Maybe interesting for New Yorkers, but the rest of the world doesn’t care that much about these metropolitan neurotics.

  • Judith Despaties says:

    A delightful moment……thank you !

  • Nijinsky says:

    And then someone in protest, before telling the love of their life that they loved them, said: “could you wait a moment I have to record this on video,” as if then it’ll last forever….

    “It’s OK this recording device can pass through black holes, won’t be swallowed up.”

    • Nijinsky says:

      In case anyone didn’t get this, this was a joke.

      Anne-Sophie points out how to simply take in a performance is more of a memory than recording one a cell phone it to take home with you.

      With your soul’s connection with your memory, and even the physical apparatus with the body, you have a better recording device than all of these things people are pecking at constantly insulting pigeons.

  • Greg Bottini says:

    Anne-Sophie Mutter is one of the greatest violinists of our age.
    Herbert von Karajan was one of the greatest conductors of our age.
    John Williams composes movie music.

    • Movie music is still music says:

      First, HvK isn’t even of “our age” – he died 30 years ago.

      John Williams is a creator. Mutter is a performer. Karajan was a conductor – not even a performer, but a traffic cop for performers. That he was a superb traffic cop and Mutter a superb performer is beside the point. Without the creators, the performers would have nothing to do.

      And Williams has composed a lot more than just “movie music” – notwithstanding the truism that even his film music has more musical value than a lot of the contemporary cr@p that’s blighting concert halls these days.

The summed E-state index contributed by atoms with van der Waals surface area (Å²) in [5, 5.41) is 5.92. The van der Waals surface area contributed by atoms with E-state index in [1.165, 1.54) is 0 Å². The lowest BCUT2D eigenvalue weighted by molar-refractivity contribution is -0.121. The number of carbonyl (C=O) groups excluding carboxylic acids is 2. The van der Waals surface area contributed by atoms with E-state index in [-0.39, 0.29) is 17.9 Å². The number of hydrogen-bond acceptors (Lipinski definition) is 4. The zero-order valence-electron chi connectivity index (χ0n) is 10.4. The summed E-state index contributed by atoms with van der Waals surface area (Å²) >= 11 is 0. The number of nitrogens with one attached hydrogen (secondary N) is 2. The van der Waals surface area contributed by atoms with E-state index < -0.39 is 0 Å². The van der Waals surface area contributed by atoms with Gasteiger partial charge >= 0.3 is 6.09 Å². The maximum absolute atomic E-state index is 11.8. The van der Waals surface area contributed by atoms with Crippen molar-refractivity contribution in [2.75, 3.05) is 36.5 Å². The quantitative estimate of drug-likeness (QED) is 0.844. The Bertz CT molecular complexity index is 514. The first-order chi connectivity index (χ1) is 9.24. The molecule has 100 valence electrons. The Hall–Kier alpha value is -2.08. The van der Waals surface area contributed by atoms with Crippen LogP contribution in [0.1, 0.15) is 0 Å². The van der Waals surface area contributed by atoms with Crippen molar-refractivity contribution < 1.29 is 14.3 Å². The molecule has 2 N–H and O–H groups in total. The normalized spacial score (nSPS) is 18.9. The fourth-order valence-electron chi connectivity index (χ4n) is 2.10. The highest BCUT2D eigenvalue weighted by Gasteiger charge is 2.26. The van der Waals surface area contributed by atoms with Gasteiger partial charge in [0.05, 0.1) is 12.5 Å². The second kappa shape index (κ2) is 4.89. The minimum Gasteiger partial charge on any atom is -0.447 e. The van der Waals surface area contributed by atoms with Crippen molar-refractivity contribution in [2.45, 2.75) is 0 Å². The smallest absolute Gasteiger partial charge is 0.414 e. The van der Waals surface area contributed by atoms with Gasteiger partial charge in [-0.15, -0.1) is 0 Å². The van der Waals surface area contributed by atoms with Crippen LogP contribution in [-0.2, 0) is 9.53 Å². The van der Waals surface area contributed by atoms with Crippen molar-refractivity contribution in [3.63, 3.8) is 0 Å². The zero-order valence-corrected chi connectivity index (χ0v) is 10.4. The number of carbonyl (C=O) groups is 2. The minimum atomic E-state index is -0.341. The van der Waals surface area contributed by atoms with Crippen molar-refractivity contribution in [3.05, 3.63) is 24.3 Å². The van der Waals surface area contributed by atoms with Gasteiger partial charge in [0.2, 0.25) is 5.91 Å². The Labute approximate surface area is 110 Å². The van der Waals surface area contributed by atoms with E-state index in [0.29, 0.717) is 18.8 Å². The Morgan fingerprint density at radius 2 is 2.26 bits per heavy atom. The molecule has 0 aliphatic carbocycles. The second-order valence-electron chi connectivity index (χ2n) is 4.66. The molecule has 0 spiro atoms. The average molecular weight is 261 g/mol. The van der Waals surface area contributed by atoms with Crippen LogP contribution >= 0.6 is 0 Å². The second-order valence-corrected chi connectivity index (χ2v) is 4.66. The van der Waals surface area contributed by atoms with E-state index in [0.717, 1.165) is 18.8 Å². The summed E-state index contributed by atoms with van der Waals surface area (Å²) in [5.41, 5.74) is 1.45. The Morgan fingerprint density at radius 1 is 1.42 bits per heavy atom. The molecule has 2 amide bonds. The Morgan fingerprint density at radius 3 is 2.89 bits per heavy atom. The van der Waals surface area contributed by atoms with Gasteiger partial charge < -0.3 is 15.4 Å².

• Greg Bottini says:

        Well, excuse me, Mr. or Ms. “Movie music is still music”, for stating facts and having an opinion.
        To deal with your first statement, Karajan is definitely of our age. (Note that I did NOT say “the contemporary age”.) His international career started in the late 1940s, and I daresay that most of today’s classical music devotees, judging from what I see at concerts, were certainly born around that time or even earlier. I and many, many others grew up with Karajan’s recordings when they were new and “hot off the presses”. And after all the upheavals in the recording industry, they are still being reissued!
        But Karajan a “traffic cop”? What a rude and uninformed statement to make! Great conductors, through hard work and numerous rehearsals, establish their own individual sound ideals and get the orchestras they work with to project that sound. Why do you think that those who are classed as great conductors, as different as they are, are always the ones who spend many years with the same orchestra?
        And without performers like Karajan and Mutter, composers – those “creators” you refer to – would go unheard and be unheard of.
        My opinion is that John Williams’ film music is boring, bombastic, and repetitious, written for mindless summer movie blockbusters whose only aim is to make money, and lots of it. He is in no way an “art film” composer.
        Your opinion that “his film music has more musical value than a lot of the contemporary cr@p that’s blighting concert halls these days” is your opinion. And it is widely open to debate.

  • Mick the Knife says:

    She is still so beautiful.

  • Tichy says:

    To all the comments above: If “one of the greatest violinists of our age” thinks John Williams is one of the greatest composers of our age, well it is her opinion and you can not change that. You don’t have to agree, of course. But some are trying to relativize that fact.

    There is other stuff in that interview, too. Very inspiring in fact. She has had a long career and a good one. To still be able to stay humble and question yourself and what you do, what you like, is a rare thing.

  • bob barsky says:

    the charismatic maestro she speaks of was a notorious Nazi who adored Hitler (may his name and memory be erased), unlike Furtwangler who while still a collaborator did not admire Hitler or join the Nazi party. Mutter proves herself an amoral woman. She married a Jewish man but continued to venerate and honor this monster,